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My Healing Sabbatical

Edmonds-Claire-photo-190x190I have been away from Wellspring for three seasons now; from spring, to summer and then our marvellous fall. As winter finally arrives, I am beginning to plan my return after my 7 month healing sabbatical. I have missed Wellspring and our community so much!

So, where have I been? In June, during routine screening, I was diagnosed with breast cancer. I underwent a mastectomy with immediate reconstruction and started chemotherapy in September. My last round was on New Year’s Eve, an auspicious date!

I have been asked by many people, health care professionals, colleagues, friends and family, what I have learned from my experiences. Having worked in psychooncology for 30 years this is an important question. As one physician said, I have been able to see the experience from both sides of the curtain – patient and professional. I know that I am still learning about what this experience means to me, and that this will be an ongoing process. However, I am very clear about several things that I have learned:

  1. The skills from the Healing Journey Program have been invaluable to me. I have been able to manage my thoughts, express my feelings, and work with imagery. Perhaps the most precious skill to me has been to stay in the moment and bridle my thoughts from galloping towards frightening places. These skills have even offered many moments of peace, even when the going has been difficult. The Healing Journey has been a rudder, helping to guide my small boat through this experience. And I am very grateful for it.
  1. On a very practical level, I have learned that my team is larger than my oncologist. I have been treated by a whole team of professionals; two surgeons, an oncologist, a radiation oncologist and their nurses. However, I have also benefitted from other less obvious people on the team. The pharmacists have been amazing in helping to manage side effects and to get the support drugs right. Their tips, suggestions and council have made the chemo much easier. There are angel wings under their white coats! The dietitians have also been helpful. Who knew that I needed over 80 grams of protein a day to recover from chemo? And how does a vegetarian manage that? The PICC line nurse, whom I saw each week, was kind, supportive and experienced. She helped navigate me through some difficult side effects and was very encouraging. There is psychosocial oncology and other support services available too. These resources are there for the asking, and they can make the experience of coping with cancer easier.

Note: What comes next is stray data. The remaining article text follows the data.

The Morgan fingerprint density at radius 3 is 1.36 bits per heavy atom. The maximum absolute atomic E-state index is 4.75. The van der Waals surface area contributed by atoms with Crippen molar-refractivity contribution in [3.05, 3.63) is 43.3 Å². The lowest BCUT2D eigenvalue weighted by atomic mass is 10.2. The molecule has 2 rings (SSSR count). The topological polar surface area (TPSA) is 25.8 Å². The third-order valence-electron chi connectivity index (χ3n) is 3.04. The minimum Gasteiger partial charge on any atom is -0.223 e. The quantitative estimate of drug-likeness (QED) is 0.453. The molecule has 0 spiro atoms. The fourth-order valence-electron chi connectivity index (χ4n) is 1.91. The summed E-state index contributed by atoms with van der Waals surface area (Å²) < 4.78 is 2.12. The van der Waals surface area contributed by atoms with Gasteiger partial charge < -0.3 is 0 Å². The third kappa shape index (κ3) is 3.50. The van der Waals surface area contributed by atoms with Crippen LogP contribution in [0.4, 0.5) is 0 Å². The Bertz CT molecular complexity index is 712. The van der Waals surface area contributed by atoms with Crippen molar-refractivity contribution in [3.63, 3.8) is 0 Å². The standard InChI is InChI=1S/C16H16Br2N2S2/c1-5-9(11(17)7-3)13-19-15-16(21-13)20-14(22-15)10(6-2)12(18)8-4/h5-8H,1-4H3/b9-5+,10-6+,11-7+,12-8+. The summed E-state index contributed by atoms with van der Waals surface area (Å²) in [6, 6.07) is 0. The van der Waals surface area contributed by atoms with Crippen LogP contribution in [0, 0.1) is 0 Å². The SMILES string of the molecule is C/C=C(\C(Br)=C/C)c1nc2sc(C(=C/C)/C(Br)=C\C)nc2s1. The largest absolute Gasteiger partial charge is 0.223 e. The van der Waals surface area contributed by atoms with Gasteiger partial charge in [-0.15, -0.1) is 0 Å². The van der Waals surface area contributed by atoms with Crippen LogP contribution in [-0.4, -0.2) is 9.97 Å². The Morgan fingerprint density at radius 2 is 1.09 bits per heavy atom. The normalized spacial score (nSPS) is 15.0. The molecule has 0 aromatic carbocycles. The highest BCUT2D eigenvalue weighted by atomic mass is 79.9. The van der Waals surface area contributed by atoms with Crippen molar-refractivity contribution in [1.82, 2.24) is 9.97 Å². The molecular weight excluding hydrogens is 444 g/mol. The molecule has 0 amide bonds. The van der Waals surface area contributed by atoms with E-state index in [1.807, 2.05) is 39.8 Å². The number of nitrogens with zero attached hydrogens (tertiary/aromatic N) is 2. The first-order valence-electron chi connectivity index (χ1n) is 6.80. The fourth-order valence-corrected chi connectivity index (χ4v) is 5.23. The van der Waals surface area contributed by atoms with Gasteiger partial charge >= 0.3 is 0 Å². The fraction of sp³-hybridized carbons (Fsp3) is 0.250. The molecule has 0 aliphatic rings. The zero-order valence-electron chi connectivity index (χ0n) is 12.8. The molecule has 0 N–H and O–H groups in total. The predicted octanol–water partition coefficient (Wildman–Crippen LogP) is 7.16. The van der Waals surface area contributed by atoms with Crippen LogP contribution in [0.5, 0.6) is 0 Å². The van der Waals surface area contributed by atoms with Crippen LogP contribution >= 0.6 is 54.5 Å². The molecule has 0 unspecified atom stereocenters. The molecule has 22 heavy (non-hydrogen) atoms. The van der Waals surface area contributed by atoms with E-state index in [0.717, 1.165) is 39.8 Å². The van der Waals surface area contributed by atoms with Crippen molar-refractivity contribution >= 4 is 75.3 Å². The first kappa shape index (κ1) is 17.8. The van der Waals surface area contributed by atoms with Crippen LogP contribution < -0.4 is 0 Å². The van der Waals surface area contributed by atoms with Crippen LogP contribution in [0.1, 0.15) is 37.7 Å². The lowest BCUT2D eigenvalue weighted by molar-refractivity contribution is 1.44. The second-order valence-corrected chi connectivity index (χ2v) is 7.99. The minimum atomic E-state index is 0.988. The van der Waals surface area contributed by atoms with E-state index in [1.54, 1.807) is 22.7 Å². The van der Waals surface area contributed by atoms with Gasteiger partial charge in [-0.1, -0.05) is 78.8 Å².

1. Nature heals. Almost every day I took a walk amongst the trees in the park near my home. I watched how the path changed each day, how the seasons evolved and the plants responded. I took photographs to remind me of the little moments of beauty that I encountered on each walk. Sometimes I walked well and with strength, sometimes I was weak and breathless, but each walk expanded my horizons and reminded me that I was part of something greater. Even on difficult days, the path would call to me and I would find a place to sit and just breathe and rest and restore myself.
  1. Gratitude is available if we look for it. I have been overwhelmed by feelings of profound gratitude during this experience. I am grateful that the disease was found, that there are talented physicians who know how to treat it. I am profoundly grateful for my friends and family who stepped up to help in so many ways . . . words of encouragement, offers of food, companionship for my walks. I found gratitude in the smallest of things, like homemade apple sauce, the morning sun, and how my family was willing to find ways to improvise for various holidays. There is great kindness in the world, and my cancer experience seems to have ignited in me a deep sense of appreciation for acts of compassion, large and small, that are all around us.
  1. Love heals. Love, related to gratitude, has been a profound experience for me. It washes over me and softened the edges and expectations, it allows me to just be, rather than to do. Accepting the help of others became easier when I discovered that we are sharing love, and that the more we share it the more there is to share. My vulnerability opened up the vulnerabilities of others and we have found comfort with each other. This lesson is hard to explain with words, but it is a feeling of warmth, safety and spaciousness, and sometimes we find it in the least likely of places!

There were also moments when the demands were greater than my resources, moments that were hard and overwhelming. It was then that I could hear the voices of the many, many Wellspring groups I have been privileged to facilitate. I could recall members expressing their despair and fear. But I could also remember the resounding support and resilience as the group moved forward to support the members who felt vulnerable. These voices carried me, when I felt that I couldn’t carry myself.

I am sure that there are many more things for me to learn from my experience and for that I am again grateful. But in the meantime, in a month or so, I shall be back at Wellspring, finding my feet, gaining some energy and enjoying our community. I look forward to working with more Healing Journey groups and engaging in this wonderful work and exploration of wellness.

Namaste, Claire


Claire Edmonds, PhD, RP

Registered Psychotherapist